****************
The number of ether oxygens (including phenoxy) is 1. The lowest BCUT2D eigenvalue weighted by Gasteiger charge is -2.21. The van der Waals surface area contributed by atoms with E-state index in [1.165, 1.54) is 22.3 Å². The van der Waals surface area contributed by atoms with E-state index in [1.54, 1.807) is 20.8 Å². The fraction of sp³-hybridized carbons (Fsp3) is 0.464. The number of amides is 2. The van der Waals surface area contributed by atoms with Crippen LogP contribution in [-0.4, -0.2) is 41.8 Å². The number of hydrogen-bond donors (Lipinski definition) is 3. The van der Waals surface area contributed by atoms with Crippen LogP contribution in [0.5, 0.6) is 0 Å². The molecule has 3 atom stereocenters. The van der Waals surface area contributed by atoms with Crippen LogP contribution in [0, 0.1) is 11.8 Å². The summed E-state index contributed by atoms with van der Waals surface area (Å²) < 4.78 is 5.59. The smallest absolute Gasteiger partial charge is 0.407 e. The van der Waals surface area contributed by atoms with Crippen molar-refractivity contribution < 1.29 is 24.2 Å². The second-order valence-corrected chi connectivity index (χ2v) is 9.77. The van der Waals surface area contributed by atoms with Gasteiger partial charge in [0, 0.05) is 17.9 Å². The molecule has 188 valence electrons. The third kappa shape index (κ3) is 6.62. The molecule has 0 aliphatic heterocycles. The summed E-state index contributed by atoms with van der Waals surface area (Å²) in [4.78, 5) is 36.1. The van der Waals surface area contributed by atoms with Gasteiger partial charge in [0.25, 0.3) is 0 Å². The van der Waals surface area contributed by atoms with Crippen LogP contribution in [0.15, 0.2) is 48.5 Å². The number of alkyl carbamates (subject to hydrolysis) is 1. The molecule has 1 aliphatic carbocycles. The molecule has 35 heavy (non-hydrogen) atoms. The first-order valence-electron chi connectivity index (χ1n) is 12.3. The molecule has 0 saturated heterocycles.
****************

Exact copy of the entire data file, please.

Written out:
The number of ether oxygens (including phenoxy) is 1. The lowest BCUT2D eigenvalue weighted by Gasteiger charge is -2.21. The van der Waals surface area contributed by atoms with E-state index in [1.165, 1.54) is 22.3 Å². The van der Waals surface area contributed by atoms with E-state index in [1.54, 1.807) is 20.8 Å². The fraction of sp³-hybridized carbons (Fsp3) is 0.464. The number of amides is 2. The van der Waals surface area contributed by atoms with Crippen LogP contribution in [-0.4, -0.2) is 41.8 Å². The number of hydrogen-bond donors (Lipinski definition) is 3. The van der Waals surface area contributed by atoms with Crippen LogP contribution in [0.5, 0.6) is 0 Å². The molecule has 3 atom stereocenters. The van der Waals surface area contributed by atoms with Crippen LogP contribution in [0, 0.1) is 11.8 Å². The summed E-state index contributed by atoms with van der Waals surface area (Å²) < 4.78 is 5.59. The smallest absolute Gasteiger partial charge is 0.407 e. The van der Waals surface area contributed by atoms with Crippen molar-refractivity contribution < 1.29 is 24.2 Å². The second-order valence-corrected chi connectivity index (χ2v) is 9.77. The van der Waals surface area contributed by atoms with Gasteiger partial charge in [0, 0.05) is 17.9 Å². The molecule has 188 valence electrons. The third kappa shape index (κ3) is 6.62. The molecule has 0 aliphatic heterocycles. The summed E-state index contributed by atoms with van der Waals surface area (Å²) in [4.78, 5) is 36.1. The van der Waals surface area contributed by atoms with Gasteiger partial charge in [0.25, 0.3) is 0 Å². The van der Waals surface area contributed by atoms with Crippen LogP contribution in [0.15, 0.2) is 48.5 Å². The number of alkyl carbamates (subject to hydrolysis) is 1. The molecule has 1 aliphatic carbocycles. The molecule has 35 heavy (non-hydrogen) atoms. The first-order valence-electron chi connectivity index (χ1n) is 12.3. The molecule has 0 saturated heterocycles.